Why three phases?
There are three phases to MarTEL to ensure the maritime English language knowledge
and competencies between the different levels and ranks of seafarer are met.
These phases are designed to test candidate’s competency in Maritime English for
three different stages in their career. They aim to cover all classes of seafarer.
All phases test the five key language learning skills: Reading, writing, listening,
speaking and grammar/SMCP.
For young people who wish to enrol on the programme of education and training for
merchant navy officers, a MarTEL Phase 1 test would be undertaken. This is based
on the vocational requirements for the programme of study that they intend to enrol
on. In this sense, the MarTEL test is no different to any other test of English
language proficiencies required for other college/university diplomas or degrees
at similar levels.
The duties and responsibilities of Senior Officers and Officers are distinctly different
and therefore it is necessary for two competency levels of maritime English. MarTEL
Phase 2 test is for the Officer level whereas Phase 3 is for the Senior Officer
At these Officer and Senior Officer levels it is important to distinguish between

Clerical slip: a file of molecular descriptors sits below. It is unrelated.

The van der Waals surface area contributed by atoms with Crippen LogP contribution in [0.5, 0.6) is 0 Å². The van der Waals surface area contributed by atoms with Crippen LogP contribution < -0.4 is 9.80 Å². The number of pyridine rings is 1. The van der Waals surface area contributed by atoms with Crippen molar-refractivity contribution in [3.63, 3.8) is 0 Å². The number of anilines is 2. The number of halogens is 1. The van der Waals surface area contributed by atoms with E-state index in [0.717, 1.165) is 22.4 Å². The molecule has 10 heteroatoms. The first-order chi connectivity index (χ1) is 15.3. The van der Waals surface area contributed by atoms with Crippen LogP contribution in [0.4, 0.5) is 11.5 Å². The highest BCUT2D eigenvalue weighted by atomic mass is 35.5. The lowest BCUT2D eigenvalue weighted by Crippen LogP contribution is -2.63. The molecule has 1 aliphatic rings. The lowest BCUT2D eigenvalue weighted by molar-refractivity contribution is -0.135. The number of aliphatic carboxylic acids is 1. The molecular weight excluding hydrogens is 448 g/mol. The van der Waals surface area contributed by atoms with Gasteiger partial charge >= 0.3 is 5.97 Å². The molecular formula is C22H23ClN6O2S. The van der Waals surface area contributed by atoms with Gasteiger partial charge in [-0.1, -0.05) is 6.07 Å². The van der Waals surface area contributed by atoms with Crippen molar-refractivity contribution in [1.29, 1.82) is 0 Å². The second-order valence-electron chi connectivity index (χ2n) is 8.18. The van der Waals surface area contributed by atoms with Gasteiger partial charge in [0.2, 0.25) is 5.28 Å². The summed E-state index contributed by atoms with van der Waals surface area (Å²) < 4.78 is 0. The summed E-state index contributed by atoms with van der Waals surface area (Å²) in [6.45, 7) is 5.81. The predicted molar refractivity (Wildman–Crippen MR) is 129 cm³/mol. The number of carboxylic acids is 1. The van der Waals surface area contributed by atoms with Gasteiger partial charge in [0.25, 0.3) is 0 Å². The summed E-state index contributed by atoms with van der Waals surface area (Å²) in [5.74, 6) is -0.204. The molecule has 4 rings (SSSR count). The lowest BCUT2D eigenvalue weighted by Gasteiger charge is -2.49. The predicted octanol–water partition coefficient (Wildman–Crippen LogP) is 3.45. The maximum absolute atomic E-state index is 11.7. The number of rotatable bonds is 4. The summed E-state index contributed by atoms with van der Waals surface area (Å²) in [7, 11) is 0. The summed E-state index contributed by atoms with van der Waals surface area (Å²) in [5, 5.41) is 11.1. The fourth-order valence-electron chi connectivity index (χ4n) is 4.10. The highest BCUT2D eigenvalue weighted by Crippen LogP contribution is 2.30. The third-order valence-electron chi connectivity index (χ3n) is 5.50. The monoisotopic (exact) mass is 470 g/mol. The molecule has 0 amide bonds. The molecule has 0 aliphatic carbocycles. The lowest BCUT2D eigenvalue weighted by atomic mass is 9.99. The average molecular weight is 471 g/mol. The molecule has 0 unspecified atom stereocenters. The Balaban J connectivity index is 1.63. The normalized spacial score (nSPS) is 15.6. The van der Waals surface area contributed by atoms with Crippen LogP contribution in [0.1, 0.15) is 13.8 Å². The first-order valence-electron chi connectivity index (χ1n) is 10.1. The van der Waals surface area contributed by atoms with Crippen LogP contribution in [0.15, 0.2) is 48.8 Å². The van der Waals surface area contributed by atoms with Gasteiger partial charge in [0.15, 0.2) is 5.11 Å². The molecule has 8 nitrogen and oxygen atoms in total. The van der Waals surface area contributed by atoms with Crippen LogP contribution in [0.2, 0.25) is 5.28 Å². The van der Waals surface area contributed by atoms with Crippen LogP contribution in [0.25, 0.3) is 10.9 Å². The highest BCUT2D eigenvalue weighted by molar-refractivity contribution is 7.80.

the navigators (deck officers) and the marine engineering officers as the duties
and skills required for each role are different. It is widely accepted from our
research that different roles place heavier weightings on different communication
skills. For example the Deck Officers weighting for the writing section is 10% whereas
the Engineering Officers weighting for the same section is 5%.
At these three phases five tests have therefore been developed for the differing
requirements of maritime English language competencies. The MarTEL team have taken
onboard and conducted their own research in the field to establish different weightings
for the different skills within the five tests.
As described above the Maritime English requirements are divided into three phases.
More details of each Phase test are provided below.
Phase 1 - is for young people who wish to enrol on the programme of education
and training for merchant navy officers. Since English is the language of the sea
and in the majority of cases many of the units are delivered in English and that
when on board the vessel for training they will be working with multinational crew
it is critical that they develop competence in the English language at an appropriate
level which will equip them to take advantage of the programme of study to become
officers and to help to create a safe environment on board vessels as training officer
cadets when they do their sea training as part of their programme of study. Phase
1 test is set at CEFR level C1 (equivalent almost to TOFL 500-550 and IELTS 550-600).
However, Phase 1 test is based on the vocational requirements for the programme
of study that they intend to enrol on. In this sense MarTEL test is no different
to any other test of English language proficiencies required for other college/university
diplomas or degrees at similar levels.
Phase 2 - Cadet Officers studying for a certificate of competency will have
to acquire a high level of competence in the English language so that they help
to abide by international regulations and conventions and be able to communicate